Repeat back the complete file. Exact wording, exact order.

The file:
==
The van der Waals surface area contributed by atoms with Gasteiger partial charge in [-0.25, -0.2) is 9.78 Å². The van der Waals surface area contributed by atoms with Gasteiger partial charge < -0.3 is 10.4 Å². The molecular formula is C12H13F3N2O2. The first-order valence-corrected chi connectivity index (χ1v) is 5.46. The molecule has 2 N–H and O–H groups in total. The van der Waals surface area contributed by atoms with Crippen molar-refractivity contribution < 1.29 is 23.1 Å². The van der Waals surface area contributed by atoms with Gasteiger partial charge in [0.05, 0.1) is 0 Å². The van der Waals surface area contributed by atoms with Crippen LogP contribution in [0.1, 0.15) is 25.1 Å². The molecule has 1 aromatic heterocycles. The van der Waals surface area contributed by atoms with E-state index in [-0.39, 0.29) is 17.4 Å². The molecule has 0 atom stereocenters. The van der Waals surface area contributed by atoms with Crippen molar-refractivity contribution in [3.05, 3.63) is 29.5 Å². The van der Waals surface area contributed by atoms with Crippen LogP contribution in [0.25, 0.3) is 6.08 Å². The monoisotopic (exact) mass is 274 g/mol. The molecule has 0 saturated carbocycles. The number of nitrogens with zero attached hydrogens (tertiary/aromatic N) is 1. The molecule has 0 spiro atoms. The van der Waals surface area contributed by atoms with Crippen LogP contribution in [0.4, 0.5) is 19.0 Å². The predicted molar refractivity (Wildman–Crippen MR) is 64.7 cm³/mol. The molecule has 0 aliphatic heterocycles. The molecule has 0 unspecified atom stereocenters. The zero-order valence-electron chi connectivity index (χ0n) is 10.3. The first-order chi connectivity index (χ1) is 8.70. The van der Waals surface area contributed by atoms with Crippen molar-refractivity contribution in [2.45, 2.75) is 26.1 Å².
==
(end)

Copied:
The van der Waals surface area contributed by atoms with Gasteiger partial charge in [-0.25, -0.2) is 9.78 Å². The van der Waals surface area contributed by atoms with Gasteiger partial charge < -0.3 is 10.4 Å². The molecular formula is C12H13F3N2O2. The first-order valence-corrected chi connectivity index (χ1v) is 5.46. The molecule has 2 N–H and O–H groups in total. The van der Waals surface area contributed by atoms with Crippen molar-refractivity contribution < 1.29 is 23.1 Å². The van der Waals surface area contributed by atoms with Gasteiger partial charge in [0.05, 0.1) is 0 Å². The van der Waals surface area contributed by atoms with Crippen LogP contribution in [0.1, 0.15) is 25.1 Å². The molecule has 1 aromatic heterocycles. The van der Waals surface area contributed by atoms with E-state index in [-0.39, 0.29) is 17.4 Å². The molecule has 0 atom stereocenters. The van der Waals surface area contributed by atoms with Crippen molar-refractivity contribution in [3.05, 3.63) is 29.5 Å². The van der Waals surface area contributed by atoms with Crippen LogP contribution in [0.25, 0.3) is 6.08 Å². The monoisotopic (exact) mass is 274 g/mol. The molecule has 0 saturated carbocycles. The number of nitrogens with zero attached hydrogens (tertiary/aromatic N) is 1. The molecule has 0 spiro atoms. The van der Waals surface area contributed by atoms with Crippen LogP contribution in [0.4, 0.5) is 19.0 Å². The predicted molar refractivity (Wildman–Crippen MR) is 64.7 cm³/mol. The molecule has 0 aliphatic heterocycles. The molecule has 0 unspecified atom stereocenters. The zero-order valence-electron chi connectivity index (χ0n) is 10.3. The first-order chi connectivity index (χ1) is 8.70. The van der Waals surface area contributed by atoms with Crippen molar-refractivity contribution in [2.45, 2.75) is 26.1 Å².